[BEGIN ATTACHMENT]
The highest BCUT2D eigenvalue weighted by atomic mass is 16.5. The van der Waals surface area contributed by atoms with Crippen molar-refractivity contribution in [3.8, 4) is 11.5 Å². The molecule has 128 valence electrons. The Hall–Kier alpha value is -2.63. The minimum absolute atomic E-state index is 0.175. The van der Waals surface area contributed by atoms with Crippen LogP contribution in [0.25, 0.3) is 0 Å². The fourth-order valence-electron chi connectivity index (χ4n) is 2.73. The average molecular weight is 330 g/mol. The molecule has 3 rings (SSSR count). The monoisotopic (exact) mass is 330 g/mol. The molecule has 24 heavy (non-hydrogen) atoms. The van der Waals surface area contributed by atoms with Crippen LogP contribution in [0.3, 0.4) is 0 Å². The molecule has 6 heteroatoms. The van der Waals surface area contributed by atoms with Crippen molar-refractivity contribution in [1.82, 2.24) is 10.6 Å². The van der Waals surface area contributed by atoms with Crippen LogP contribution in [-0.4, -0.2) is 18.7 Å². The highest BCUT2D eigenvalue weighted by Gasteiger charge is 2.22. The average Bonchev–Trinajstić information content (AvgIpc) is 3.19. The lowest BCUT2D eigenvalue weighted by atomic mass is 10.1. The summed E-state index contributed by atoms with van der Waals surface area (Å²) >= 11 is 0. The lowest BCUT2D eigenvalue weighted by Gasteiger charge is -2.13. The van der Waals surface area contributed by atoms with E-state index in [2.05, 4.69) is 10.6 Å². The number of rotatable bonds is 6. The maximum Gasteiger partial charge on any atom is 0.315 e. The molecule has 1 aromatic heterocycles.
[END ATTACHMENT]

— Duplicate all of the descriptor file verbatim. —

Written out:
The highest BCUT2D eigenvalue weighted by atomic mass is 16.5. The van der Waals surface area contributed by atoms with Crippen molar-refractivity contribution in [3.8, 4) is 11.5 Å². The molecule has 128 valence electrons. The Hall–Kier alpha value is -2.63. The minimum absolute atomic E-state index is 0.175. The van der Waals surface area contributed by atoms with Crippen LogP contribution in [0.25, 0.3) is 0 Å². The fourth-order valence-electron chi connectivity index (χ4n) is 2.73. The average molecular weight is 330 g/mol. The molecule has 3 rings (SSSR count). The monoisotopic (exact) mass is 330 g/mol. The molecule has 24 heavy (non-hydrogen) atoms. The van der Waals surface area contributed by atoms with Crippen LogP contribution in [0.3, 0.4) is 0 Å². The molecule has 6 heteroatoms. The van der Waals surface area contributed by atoms with Crippen molar-refractivity contribution in [1.82, 2.24) is 10.6 Å². The van der Waals surface area contributed by atoms with Crippen LogP contribution in [-0.4, -0.2) is 18.7 Å². The highest BCUT2D eigenvalue weighted by Gasteiger charge is 2.22. The average Bonchev–Trinajstić information content (AvgIpc) is 3.19. The lowest BCUT2D eigenvalue weighted by atomic mass is 10.1. The summed E-state index contributed by atoms with van der Waals surface area (Å²) >= 11 is 0. The lowest BCUT2D eigenvalue weighted by Gasteiger charge is -2.13. The van der Waals surface area contributed by atoms with E-state index in [2.05, 4.69) is 10.6 Å². The number of rotatable bonds is 6. The maximum Gasteiger partial charge on any atom is 0.315 e. The molecule has 1 aromatic heterocycles.